Would consumers shift back when the recession was over? Not many people held out hope for a reset of the reset. So the current state of the U.S. wine market, which Jon Fredrikson has called “A Tale of Two Markets” comes as something of a surprise.
The U.S. wine market has split in two as the table above shows. (The table shows recent data for off-premises wine sales as measured through the particular retail channels monitored by the Nielsen Company. These data are indicative of what’s going on in the broad market.)
While the market is expanding at a moderate +3.4% pace (at least it is growing, unlike wine markets in some Old World regions), there is a clear division between wines selling at prices below $9 and those that sell for more. Although the cheaper wines make up the majority of the market by volume, they are shrinking in dollar sales value, especially the $6.00 to $8.99 segment.
The New Conventional Wisdom?
More expensive wines, on the other hand, represent a rising market segment. All price segments over $9 are growing as per these data, with the fastest growth at the highest price point — $20 and above!
This is truly a dramatic turnaround for U.S. wine. What is behind this unexpected change? I’ll survey the new conventional wisdom in my next column.
BTW that’s a really old picture of me in the video — I hope that I’ve improved with age since 2008. The Costco reference is a bit off in that interview, too. Costco sells wine at a low mark-up, but they don’t try to compete at the very bottom of the market as the video images suggest. I don’t think I’ve ever seen boxes of Franzia at a Costco, for example.
Mike, just a comment to your BTW. Costco sells Franzia in wine boxes. Interesting enough a lot wineries and cork suppliers buy a lot of Franzia wine boxes to test the corks. However, I agree that Costco doesn’t compete much in the lower bottom of the market. Just see how few wines they have for under $10. Particular when you compare to a place like Trader Joe’s.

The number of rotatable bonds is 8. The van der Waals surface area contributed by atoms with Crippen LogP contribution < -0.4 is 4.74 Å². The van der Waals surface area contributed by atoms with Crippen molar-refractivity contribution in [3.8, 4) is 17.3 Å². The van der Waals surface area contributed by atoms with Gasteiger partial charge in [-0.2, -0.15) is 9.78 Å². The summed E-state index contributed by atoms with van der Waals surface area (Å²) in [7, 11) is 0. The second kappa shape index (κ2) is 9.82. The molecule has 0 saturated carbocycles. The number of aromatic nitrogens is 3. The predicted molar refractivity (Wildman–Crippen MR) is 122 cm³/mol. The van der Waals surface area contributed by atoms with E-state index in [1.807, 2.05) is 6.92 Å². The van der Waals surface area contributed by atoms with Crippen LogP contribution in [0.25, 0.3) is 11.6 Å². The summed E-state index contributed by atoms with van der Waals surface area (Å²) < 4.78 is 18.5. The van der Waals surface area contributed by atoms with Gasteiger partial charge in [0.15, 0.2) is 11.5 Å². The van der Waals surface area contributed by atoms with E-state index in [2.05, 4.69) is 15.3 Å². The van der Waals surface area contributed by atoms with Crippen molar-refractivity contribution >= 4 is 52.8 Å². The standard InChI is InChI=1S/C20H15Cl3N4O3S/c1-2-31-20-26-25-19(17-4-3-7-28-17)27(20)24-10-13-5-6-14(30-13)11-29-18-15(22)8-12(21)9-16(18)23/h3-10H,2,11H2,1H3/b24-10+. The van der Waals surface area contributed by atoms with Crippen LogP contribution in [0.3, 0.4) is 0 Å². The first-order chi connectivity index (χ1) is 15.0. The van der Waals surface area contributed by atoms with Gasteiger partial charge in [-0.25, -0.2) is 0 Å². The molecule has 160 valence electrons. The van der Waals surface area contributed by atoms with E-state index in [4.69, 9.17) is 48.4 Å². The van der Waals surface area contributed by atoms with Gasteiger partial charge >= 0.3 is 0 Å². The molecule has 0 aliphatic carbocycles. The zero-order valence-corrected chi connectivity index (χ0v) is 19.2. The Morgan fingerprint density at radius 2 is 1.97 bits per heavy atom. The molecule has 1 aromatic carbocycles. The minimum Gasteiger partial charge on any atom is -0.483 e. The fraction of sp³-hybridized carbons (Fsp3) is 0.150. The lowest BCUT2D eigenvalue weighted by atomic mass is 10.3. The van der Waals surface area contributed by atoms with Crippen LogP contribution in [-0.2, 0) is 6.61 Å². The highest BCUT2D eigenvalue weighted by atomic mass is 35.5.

Thanks for the correction!
I appreciate your observations. The trading down phenomenon has seen more than one cycle. While volume sales of wine have consistently increased for decades now, the variable has always been price. The product itself is not recession proof, but it is recession resistant.
I believe consumers always aspire to better quality to the extent it matches their pocketbook and desire. I have written in the SVB wine reports how the most recent secular growth in demand has been the result of the massive increase in spending power of the boomer generation. I believe the current trading up phenomenon is merely a reflection of an improving economy and the consumers desire for more and better. I don’t believe that implies the trend line will continue moving in a pattern that leads to a permanent bifurcation of the wine market as it relates to price.
the next most interesting trend that will play out is the retirement of the Boomer, their desire for lower alcohol wines and a pullback in spending, vs the Ascension of the Millennials who will have to replace the Boomers as the consuming class. it will be interesting to observe how that impacts price and demand.
Extremely interesting read, thank you.
I look forward to your next post with your opinion as to the reasons behind this split environment we are currently in.
The bifurcation exists, and I think it’s even more dramatic than you allude to. I’d argue it’s part of a larger, ongoing change in societal and cultural norms, based on the return to pre-Depression income inequality levels, and I’d rework the rankings so that the dividing line is $15. That’s because those wines are sold in grocery stores, something didn’t happen before.
In addition, as Rob McMillan notes, as the Boomers die off, will that growth in $15 and up wines continue? The Millennials not only carry record college loan debt, but enter a job market with lower wages and fewer opportunities.